Brito-da-Costa, A. M., Dias-da-Silva, D., Gomes, N., Dinis-Oliveira, R. J., & Madureira-Carvalho, Á. (2020). Toxicokinetics and Toxicodynamics of Ayahuasca Alkaloids N,N-Dimethyltryptamine (DMT), Harmine, Harmaline and Tetrahydroharmine: Clinical and Forensic Impact. Pharmaceuticals (Basel, Switzerland), 13(11), 334.

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Pharmacokinetic And Pharmacodynamic Aspects Of Peyote And Mescaline: Clinical And Forensic Repercussions



Mescaline (3,4,5-trimethoxyphenethylamine), mainly found in the Peyote cactus (Lophophora williamsii), is one of the oldest known hallucinogenic agents that influence human and animal behavior, but its psychoactive mechanisms remain poorly understood.


This article aims to fully review pharmacokinetics and pharmacodynamics of mescaline, focusing on the in vivo and in vitro metabolic profile of the drug and its implications for the variability of response.


Mescaline pharmacokinetic and pharmacodynamic aspects were searched in books and in PubMed (U.S. National Library of Medicine) without a limiting period. Biological effects of other compounds found in peyote were also reviewed.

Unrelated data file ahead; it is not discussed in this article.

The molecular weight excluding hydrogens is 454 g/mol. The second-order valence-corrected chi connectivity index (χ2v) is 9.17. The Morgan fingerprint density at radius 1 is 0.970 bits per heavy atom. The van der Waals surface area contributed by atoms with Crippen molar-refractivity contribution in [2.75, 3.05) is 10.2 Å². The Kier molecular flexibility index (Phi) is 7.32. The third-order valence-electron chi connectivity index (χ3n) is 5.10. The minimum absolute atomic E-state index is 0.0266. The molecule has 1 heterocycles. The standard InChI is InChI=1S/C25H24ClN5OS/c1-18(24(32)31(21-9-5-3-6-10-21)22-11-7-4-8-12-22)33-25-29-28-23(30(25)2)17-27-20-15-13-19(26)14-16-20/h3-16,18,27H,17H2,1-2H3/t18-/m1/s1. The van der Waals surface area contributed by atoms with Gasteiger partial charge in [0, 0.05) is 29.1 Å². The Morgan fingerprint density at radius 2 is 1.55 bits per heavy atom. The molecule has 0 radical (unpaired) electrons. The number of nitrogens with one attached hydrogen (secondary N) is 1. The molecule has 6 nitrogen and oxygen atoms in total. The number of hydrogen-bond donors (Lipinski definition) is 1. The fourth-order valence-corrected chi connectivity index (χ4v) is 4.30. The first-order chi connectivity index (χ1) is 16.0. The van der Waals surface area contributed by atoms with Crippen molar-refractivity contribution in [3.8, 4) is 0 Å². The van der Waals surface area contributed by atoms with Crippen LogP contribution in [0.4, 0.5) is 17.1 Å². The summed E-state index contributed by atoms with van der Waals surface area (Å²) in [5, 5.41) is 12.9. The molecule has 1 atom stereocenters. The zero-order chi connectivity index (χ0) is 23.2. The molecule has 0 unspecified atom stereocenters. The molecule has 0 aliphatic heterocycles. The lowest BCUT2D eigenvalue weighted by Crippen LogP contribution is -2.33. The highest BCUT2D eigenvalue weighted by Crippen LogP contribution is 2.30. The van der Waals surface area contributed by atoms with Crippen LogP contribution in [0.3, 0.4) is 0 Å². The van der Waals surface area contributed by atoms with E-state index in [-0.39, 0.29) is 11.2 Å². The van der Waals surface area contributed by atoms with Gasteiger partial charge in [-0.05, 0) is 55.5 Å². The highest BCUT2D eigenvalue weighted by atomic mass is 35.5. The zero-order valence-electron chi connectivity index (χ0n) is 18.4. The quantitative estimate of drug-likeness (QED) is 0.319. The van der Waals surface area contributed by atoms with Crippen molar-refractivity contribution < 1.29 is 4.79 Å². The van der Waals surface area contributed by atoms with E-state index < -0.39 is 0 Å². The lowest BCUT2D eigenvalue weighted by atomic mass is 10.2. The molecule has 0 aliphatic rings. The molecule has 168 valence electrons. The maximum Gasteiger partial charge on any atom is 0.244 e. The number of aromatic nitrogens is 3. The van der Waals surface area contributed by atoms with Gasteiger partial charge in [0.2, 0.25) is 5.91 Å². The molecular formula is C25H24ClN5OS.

Although its illicit administration is less common, in comparison with cocaine and Cannabis, it has been extensively described in adolescents and young adults, and licit consumption often occurs in religious and therapeutic rituals practiced by the Native American Church. Its pharmacodynamic mechanisms of action are primarily attributed to the interaction with the serotonergic 5-HT2A-C receptors, and therefore clinical effects are similar to those elicited by other psychoactive substances, such as lysergic acid diethylamide (LSD) and psilocybin, which include euphoria, hallucinations, depersonalization and psychoses. Moreover, as a phenethylamine derivative, signs and symptoms are consistent with a sympathomimetic effect. Mescaline is mainly metabolized into trimethoxyphenylacetic acid by oxidative deamination but several minor metabolites with possible clinical and forensic repercussions have also been reported.